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Publication numberUS7740418 B2
Publication typeGrant
Application numberUS 12/029,395
Publication dateJun 22, 2010
Filing dateFeb 11, 2008
Priority dateOct 18, 2004
Fee statusPaid
Also published asUS7328669, US20060081168, US20090044742
Publication number029395, 12029395, US 7740418 B2, US 7740418B2, US-B2-7740418, US7740418 B2, US7740418B2
InventorsPhillip M. Adams
Original AssigneeAdams Phillip M
Export CitationBiBTeX, EndNote, RefMan
External Links: USPTO, USPTO Assignment, Espacenet
Buoyancy-based, underwater propulsion system and method
US 7740418 B2
Abstract
An apparatus for underwater propulsion. The apparatus may include a hydrofoil, a buoyancy compensator connected to the hydrofoil, a tank containing air, and a controller regulating the passage of air from the tank into the buoyancy compensator. The controller may also regulate the escape of air from the buoyancy compensator. By positioning the hydrofoil underwater and alternating between positive and negative angles of attack, a diver may generate forward propulsion by manipulating the controller to correspondingly alternate the buoyant force produced by the buoyancy compensator between levels below and above neutral buoyancy.
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Claims(20)
1. An apparatus comprising:
a hydrofoil defining a hydrofoil envelope and comprising an expander and an actuator, the expander being contained within the hydrofoil envelope;
a tank containing at least one gas, the tank connected to the hydrofoil to deliver the at least one gas to the expander; and
a valve system receiving inputs from the actuator and regulating according to the inputs the passage of the at least one gas from the tank into the expander and the escape of the at least one gas from the expander into a surrounding environment.
2. The apparatus of claim 1, wherein the expander comprises an inflatable bladder.
3. The apparatus of claim 2, wherein the hydrofoil further comprises a volume interior thereto.
4. The apparatus of claim 3, wherein the inflatable bladder is positioned within the volume.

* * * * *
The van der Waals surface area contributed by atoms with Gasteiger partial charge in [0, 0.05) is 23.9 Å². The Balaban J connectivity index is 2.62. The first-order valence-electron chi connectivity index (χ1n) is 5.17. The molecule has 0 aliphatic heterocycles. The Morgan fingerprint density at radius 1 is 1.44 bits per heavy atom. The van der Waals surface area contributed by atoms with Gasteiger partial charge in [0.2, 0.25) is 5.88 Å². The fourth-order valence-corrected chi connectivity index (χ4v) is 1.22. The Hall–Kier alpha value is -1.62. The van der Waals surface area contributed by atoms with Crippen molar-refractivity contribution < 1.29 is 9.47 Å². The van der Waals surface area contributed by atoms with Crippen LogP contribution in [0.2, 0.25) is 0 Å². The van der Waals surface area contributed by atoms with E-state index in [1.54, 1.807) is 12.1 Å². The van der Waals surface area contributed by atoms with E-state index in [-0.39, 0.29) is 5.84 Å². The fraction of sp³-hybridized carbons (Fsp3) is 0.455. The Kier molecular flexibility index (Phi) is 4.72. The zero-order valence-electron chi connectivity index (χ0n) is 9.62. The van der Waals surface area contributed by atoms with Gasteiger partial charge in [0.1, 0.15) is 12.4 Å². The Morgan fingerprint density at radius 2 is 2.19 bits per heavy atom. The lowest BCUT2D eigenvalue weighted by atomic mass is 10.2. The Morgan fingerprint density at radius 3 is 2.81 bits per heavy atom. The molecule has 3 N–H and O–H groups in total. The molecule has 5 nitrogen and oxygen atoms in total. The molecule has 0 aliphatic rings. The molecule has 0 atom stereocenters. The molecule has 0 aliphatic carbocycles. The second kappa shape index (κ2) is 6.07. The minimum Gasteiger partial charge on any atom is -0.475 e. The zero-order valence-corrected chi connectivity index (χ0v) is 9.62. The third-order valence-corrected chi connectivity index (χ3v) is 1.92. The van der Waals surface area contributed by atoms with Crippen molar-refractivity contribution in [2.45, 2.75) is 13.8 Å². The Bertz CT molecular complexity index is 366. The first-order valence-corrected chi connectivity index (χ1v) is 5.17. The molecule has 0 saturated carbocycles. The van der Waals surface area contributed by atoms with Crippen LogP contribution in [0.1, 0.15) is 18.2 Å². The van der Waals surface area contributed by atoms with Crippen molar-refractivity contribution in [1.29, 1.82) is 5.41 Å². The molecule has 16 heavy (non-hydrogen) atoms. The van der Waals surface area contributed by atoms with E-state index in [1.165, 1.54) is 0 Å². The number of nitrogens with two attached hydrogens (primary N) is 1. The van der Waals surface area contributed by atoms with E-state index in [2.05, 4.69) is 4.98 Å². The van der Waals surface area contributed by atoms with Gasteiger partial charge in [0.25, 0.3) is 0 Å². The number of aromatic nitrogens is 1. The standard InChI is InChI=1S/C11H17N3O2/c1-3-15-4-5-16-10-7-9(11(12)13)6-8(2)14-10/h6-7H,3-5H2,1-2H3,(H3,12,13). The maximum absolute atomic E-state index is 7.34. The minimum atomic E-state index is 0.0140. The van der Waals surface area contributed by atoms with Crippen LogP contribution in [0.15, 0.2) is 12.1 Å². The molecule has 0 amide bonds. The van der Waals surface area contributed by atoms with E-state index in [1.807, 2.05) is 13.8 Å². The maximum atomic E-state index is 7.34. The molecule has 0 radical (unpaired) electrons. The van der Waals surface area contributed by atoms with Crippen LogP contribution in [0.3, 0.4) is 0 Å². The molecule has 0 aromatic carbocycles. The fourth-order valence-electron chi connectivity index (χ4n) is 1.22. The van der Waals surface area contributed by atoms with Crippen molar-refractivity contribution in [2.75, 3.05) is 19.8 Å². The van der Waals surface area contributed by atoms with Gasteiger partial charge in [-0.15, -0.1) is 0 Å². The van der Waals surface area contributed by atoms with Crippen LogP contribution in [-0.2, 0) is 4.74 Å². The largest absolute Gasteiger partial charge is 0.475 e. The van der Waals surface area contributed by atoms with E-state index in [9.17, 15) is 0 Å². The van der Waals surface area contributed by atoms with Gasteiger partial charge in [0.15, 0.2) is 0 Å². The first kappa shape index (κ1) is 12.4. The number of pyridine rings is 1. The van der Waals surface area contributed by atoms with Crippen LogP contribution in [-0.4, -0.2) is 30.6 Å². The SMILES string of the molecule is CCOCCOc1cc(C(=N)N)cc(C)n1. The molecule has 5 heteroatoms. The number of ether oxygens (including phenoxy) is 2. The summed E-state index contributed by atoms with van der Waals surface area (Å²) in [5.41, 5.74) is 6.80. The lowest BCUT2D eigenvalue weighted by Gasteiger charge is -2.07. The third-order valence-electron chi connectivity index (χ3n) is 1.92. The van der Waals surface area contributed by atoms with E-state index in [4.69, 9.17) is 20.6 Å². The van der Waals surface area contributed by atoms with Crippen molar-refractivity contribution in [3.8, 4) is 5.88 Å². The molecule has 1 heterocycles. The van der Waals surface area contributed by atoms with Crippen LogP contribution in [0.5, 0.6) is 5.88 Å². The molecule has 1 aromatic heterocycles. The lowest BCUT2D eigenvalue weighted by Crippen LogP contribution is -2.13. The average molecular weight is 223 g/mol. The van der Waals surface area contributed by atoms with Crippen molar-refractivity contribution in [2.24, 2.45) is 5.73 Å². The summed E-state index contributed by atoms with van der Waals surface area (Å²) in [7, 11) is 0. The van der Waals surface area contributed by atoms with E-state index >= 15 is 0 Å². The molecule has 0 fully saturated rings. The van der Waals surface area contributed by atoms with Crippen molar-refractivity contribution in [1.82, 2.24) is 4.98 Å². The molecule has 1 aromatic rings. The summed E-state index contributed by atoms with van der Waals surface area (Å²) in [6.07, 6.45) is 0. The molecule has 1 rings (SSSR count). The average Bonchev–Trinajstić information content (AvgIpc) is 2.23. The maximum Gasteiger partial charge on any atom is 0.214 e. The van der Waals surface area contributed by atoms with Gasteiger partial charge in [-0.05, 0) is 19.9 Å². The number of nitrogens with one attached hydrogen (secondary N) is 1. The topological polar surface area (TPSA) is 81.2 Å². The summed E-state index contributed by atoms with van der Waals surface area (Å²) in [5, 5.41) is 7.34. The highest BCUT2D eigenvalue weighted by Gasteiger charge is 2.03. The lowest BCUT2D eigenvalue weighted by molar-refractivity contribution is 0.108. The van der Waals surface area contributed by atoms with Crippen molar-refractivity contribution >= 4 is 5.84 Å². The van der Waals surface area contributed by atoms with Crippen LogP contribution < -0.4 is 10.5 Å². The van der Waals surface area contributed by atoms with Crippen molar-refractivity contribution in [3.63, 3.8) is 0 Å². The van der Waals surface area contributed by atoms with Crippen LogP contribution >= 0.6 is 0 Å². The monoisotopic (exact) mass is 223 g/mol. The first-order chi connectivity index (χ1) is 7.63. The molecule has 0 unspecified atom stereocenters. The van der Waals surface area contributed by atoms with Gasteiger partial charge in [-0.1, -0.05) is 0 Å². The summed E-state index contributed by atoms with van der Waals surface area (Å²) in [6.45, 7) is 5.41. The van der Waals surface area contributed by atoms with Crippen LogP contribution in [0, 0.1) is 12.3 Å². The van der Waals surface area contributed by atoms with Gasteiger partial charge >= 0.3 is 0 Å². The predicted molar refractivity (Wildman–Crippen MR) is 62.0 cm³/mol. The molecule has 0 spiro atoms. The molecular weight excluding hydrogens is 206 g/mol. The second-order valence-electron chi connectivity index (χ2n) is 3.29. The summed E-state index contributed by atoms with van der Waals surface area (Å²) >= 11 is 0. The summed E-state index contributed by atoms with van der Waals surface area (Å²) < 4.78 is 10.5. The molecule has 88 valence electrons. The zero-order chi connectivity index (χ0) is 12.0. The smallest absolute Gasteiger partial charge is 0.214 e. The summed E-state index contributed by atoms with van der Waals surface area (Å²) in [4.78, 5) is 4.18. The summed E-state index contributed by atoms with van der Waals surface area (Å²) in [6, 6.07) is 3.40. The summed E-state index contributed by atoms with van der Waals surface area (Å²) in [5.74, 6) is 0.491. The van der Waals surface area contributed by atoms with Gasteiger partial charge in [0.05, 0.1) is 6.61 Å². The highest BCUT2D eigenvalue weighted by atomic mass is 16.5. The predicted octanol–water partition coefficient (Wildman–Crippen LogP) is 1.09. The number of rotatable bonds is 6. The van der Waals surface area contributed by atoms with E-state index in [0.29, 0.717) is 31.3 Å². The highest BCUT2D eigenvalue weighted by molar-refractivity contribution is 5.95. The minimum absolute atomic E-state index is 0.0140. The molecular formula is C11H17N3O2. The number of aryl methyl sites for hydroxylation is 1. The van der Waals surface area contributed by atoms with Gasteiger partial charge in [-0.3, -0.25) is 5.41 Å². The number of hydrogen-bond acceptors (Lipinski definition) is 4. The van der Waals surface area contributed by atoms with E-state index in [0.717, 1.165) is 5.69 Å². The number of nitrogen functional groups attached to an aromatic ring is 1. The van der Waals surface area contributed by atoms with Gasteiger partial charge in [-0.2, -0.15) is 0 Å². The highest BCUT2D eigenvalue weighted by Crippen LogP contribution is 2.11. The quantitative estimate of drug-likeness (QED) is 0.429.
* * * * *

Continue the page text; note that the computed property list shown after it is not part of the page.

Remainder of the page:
5. The apparatus of claim 1, wherein the inputs are electrical.
6. The apparatus of claim 1, wherein the hydrofoil further comprises a handle extending therefrom.
7. The apparatus of claim 6, wherein the actuator is positioned on the handle.
8. The apparatus of claim 1, wherein:
the hydrofoil has a span extending laterally in a first direction;
the hydrofoil further comprises a cavity positioned mid-span for receiving the tank; and
the tank is positioned at least partially within the cavity to extend longitudinally in a second direction, orthogonal to the first direction.
9. An apparatus comprising:
a hydrofoil defining a hydrofoil envelope;
the hydrofoil having a span extending laterally from a mid-span location and comprising a plurality of inflatable bladders, an actuator, and a tank securement, the plurality of inflatable bladders contained withing the hydrofoil envelope and positioned symmetrically with respect to the mid-span location, the tank securement positioned proximate the mid-span location;
a tank containing air and being fixed to the hydrofoil by the tank securement, the tank connected to the hydrofoil to deliver the air to the plurality of inflatable bladders; and
a valve system receiving inputs from the actuator and regulating according to the inputs the passage of the air from the tank into the plurality of inflatable bladders and the escape of the air from the plurality of inflatable bladders into a surrounding environment.
10. A method comprising:
obtaining a device comprising
a hydrofoil defining a hydrofoil envelope and comprising an expander and an actuator, the expander being contained within the hydrofoil envelope,
a tank containing at least one gas, the tank connected to the hydrofoil to deliver the at least one gas to the expander, and
a valve system receiving inputs from the actuator and regulating according to the inputs the passage of the at least one gas from the tank into the expander and the escape of the at least one gas from the expander into a surrounding environment;
placing the device in a body of water;
entering, by a user, the body of water;
holding, by the user after the entering, the hydrofoil; and
operating, by the user after the entering, the actuator.
11. The method of claim 10, wherein operating comprises using the actuator to instruct the valve system to let the at least one gas escape from the expander.